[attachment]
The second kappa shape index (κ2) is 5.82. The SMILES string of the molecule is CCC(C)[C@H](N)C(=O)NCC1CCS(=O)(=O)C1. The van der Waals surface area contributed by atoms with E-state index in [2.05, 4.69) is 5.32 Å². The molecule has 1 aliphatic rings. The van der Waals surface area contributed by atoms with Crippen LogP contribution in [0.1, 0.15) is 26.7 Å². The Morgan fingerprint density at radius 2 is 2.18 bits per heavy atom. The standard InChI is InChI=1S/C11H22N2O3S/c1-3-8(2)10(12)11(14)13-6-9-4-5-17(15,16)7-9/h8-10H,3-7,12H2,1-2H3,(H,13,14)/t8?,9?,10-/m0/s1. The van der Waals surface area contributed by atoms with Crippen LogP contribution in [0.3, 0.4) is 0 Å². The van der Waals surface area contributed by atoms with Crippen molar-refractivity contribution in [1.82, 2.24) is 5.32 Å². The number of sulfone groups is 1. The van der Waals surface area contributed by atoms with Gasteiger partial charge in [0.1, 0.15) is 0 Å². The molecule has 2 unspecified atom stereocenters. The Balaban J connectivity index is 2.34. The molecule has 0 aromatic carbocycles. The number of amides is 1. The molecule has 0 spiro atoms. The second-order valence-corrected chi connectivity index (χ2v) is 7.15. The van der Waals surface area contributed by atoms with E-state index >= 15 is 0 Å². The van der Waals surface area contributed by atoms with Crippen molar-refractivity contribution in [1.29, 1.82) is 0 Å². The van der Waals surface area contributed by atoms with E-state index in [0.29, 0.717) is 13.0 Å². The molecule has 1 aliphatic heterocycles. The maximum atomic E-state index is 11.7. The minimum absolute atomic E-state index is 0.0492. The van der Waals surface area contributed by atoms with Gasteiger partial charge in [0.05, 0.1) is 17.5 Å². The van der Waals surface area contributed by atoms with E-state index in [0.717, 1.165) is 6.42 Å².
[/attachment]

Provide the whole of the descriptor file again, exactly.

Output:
The second kappa shape index (κ2) is 5.82. The SMILES string of the molecule is CCC(C)[C@H](N)C(=O)NCC1CCS(=O)(=O)C1. The van der Waals surface area contributed by atoms with E-state index in [2.05, 4.69) is 5.32 Å². The molecule has 1 aliphatic rings. The van der Waals surface area contributed by atoms with Crippen LogP contribution in [0.1, 0.15) is 26.7 Å². The Morgan fingerprint density at radius 2 is 2.18 bits per heavy atom. The standard InChI is InChI=1S/C11H22N2O3S/c1-3-8(2)10(12)11(14)13-6-9-4-5-17(15,16)7-9/h8-10H,3-7,12H2,1-2H3,(H,13,14)/t8?,9?,10-/m0/s1. The van der Waals surface area contributed by atoms with Crippen LogP contribution in [0.3, 0.4) is 0 Å². The van der Waals surface area contributed by atoms with Crippen molar-refractivity contribution in [1.82, 2.24) is 5.32 Å². The number of sulfone groups is 1. The van der Waals surface area contributed by atoms with Gasteiger partial charge in [0.1, 0.15) is 0 Å². The molecule has 2 unspecified atom stereocenters. The Balaban J connectivity index is 2.34. The molecule has 0 aromatic carbocycles. The number of amides is 1. The molecule has 0 spiro atoms. The second-order valence-corrected chi connectivity index (χ2v) is 7.15. The van der Waals surface area contributed by atoms with E-state index >= 15 is 0 Å². The van der Waals surface area contributed by atoms with Crippen molar-refractivity contribution in [1.29, 1.82) is 0 Å². The van der Waals surface area contributed by atoms with E-state index in [0.29, 0.717) is 13.0 Å². The molecule has 1 aliphatic heterocycles. The maximum atomic E-state index is 11.7. The minimum absolute atomic E-state index is 0.0492. The van der Waals surface area contributed by atoms with Gasteiger partial charge in [0.05, 0.1) is 17.5 Å². The van der Waals surface area contributed by atoms with E-state index in [0.717, 1.165) is 6.42 Å².